Japan to offer $100bn to help IMF meet funding demands

November 14, 2008

Japan is preparing to offer $100 billion (£68.3 billion) of its foreign exchange reserves to bolster the International Monetary Fund’s (IMF) coffers, government sources have told The Times.

Senior government sources in Tokyo added that Japan’s proposals at today’s Group of 20 industrialised and emerging nations meeting in Washington could go beyond the huge financial endowment to the IMF and would seek to make Taro Aso, Japan’s Prime Minister, the “Gordon Brown of Asia”.

Among Mr Aso’s reading material for the 11-hour flight to the US capital, is a proposal from within his own party that suggests establishing a vast “World Stabilisation Fund” that would invite contributions from forex reserves held by governments everywhere.

Kotaro Tamura, a ruling party MP, said: “By showing that Japan is taking a lead in saving the world and by becoming more aggressive in offering solutions to the financial crisis, Mr Aso could be a star – he would be respected like Gordon Brown.”

The immediate Japanese offer to the IMF, expected to be unveiled today in Washington, is designed to increase substantially the IMF’s ability to lend to emerging economies savaged by the global financial crisis.

Countries in Eastern Europe have already been forced to accept loans from the IMF, but economists are giving warning that the risk of meltdown could soon emerge in Asia. Japan is already the second-largest donor to the IMF, and has the world’s second-

largest coffer of foreign reserves – some $980 billion.

Mr Aso, will announce the offer at today’s G20 meeting, but government sources say that he will “gauge the mood of international co-operation” before suggesting any further measures.

Finance ministry sources confirmed that Mr Aso was “preparing to demonstrate Japan’s commitment to global financial stability through its foreign reserve strength”, and that “the ability of the IMF to lend aggressively through this crisis must be a priority”.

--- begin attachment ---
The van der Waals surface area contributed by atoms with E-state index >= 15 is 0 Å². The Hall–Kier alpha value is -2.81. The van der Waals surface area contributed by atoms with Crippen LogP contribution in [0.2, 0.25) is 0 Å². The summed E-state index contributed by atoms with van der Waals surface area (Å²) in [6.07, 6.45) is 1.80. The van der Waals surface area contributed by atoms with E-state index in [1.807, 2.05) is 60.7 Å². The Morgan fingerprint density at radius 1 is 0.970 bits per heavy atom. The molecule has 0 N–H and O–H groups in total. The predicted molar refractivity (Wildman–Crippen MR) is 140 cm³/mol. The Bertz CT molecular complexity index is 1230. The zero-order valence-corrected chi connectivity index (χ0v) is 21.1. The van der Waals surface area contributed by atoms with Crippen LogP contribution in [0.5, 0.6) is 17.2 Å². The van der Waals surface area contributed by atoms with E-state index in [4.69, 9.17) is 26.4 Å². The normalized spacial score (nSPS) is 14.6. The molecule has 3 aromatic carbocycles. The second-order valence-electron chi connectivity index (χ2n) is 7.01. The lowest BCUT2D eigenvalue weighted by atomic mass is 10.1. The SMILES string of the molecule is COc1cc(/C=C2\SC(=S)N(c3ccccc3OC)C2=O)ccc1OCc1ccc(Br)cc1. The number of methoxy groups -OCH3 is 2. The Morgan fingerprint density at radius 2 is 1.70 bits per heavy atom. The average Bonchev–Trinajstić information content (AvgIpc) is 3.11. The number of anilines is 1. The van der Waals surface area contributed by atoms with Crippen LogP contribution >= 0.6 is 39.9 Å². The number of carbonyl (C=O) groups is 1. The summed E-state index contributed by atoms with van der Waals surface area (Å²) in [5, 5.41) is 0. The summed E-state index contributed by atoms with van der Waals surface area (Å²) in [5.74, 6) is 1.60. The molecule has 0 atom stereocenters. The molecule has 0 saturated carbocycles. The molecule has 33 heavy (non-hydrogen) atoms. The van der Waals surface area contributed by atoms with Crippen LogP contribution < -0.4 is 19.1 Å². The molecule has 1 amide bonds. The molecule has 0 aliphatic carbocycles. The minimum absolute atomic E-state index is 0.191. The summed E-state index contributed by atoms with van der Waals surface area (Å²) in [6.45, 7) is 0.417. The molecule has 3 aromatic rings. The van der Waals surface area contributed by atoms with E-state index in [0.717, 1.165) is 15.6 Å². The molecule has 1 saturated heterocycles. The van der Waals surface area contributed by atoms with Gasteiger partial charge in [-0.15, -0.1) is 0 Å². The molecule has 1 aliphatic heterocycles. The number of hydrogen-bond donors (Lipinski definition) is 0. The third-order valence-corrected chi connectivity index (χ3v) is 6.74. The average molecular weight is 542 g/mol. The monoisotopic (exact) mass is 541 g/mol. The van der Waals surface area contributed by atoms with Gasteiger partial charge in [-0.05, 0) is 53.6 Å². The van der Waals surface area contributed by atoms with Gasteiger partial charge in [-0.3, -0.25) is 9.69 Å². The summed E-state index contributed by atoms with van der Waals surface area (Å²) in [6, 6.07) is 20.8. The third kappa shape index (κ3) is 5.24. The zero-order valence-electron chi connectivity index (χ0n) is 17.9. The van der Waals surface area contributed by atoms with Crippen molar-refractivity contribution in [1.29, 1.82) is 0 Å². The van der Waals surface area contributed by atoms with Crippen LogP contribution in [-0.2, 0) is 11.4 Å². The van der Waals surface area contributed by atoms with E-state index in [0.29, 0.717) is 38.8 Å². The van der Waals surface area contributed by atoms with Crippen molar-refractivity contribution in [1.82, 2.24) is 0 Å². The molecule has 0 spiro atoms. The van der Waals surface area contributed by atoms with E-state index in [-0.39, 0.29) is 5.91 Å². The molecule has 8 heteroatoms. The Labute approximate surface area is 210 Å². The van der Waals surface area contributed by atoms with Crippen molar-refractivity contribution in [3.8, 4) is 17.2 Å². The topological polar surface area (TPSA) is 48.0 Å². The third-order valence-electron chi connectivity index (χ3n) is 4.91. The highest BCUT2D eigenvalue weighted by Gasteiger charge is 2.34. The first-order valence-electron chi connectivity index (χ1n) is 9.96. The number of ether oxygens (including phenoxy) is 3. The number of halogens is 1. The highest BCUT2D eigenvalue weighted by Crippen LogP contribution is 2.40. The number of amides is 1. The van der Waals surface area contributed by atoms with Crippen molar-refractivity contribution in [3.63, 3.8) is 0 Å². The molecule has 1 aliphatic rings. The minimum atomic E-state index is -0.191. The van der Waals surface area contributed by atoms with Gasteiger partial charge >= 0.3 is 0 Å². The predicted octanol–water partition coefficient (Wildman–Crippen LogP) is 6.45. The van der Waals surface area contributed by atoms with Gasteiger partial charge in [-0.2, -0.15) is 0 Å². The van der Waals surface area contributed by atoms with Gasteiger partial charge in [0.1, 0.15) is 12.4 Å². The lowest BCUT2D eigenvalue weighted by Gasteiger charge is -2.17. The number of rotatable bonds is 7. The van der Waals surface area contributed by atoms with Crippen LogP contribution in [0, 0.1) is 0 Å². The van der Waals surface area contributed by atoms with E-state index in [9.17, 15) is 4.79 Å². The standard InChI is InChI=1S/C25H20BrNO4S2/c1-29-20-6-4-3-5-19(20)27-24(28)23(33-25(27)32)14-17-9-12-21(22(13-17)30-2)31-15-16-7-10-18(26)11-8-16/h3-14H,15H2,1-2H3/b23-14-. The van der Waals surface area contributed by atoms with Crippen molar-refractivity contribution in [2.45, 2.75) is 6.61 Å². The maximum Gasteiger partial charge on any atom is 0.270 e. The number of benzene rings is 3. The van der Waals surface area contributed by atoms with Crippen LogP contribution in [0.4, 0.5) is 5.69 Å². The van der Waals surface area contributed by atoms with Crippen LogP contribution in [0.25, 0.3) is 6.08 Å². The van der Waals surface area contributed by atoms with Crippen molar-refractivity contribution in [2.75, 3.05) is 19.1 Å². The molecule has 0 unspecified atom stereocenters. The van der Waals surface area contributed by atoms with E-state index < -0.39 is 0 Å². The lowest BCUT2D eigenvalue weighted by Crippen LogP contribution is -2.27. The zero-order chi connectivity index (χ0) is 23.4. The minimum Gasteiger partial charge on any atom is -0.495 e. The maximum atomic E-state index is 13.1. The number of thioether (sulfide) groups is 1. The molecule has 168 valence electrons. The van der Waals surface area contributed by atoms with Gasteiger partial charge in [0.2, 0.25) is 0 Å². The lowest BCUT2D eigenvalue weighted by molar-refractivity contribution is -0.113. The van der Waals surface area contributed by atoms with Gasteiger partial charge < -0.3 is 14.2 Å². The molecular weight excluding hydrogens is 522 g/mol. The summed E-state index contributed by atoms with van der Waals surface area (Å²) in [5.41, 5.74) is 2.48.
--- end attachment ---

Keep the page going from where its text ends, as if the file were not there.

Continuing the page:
Although details of the plan have not been widely disclosed throughout the Government, it is understood that the reserves – already mostly held in the form of US Treasuries – would be offered as collateral for the IMF as it attempted to raise funds as emergency needs arise.

Japan is proposing to lend about 10 per cent of its reserves to ensure that the IMF is itself able to meet its funding demands.

However, the loan will need to be structured carefully, said Japanese government sources, so that the facility does not actually lead to a sell-off of US Treasuries in an already unstable market.

The Japanese Government is privately hoping that its actions will prompt other nations with hefty foreign reserves to make similar offers to the IMF, though it is likely to stop short of making an explicit demand that others follow suit.

China, with even larger reserves than Japan, is viewed as a likely candidate to provide collateral, as are Middle Eastern oil producers.

Source

Japan Bailing out the IMF Alrighty then.

One thing leads to another and another:

  1. So now countries have to bailout the IMF
  2. Who is bailing out countries
  3. Who need bailouts
  4. To bailed out their banks
  5. Who need bailouts
  6. Because of the US mess.

How interesting it all is.

Before you know it the Countries who Bailed out the IMF will need bailouts to pay for the money given to the IMF for Bailouts.

So who will be left to Bail them out I wonder?

Japan should just cut out the middle man and bailout the countries on it’s own.

That would save money in the end I am sure.  Middle men always have to get a cut out of any transaction.

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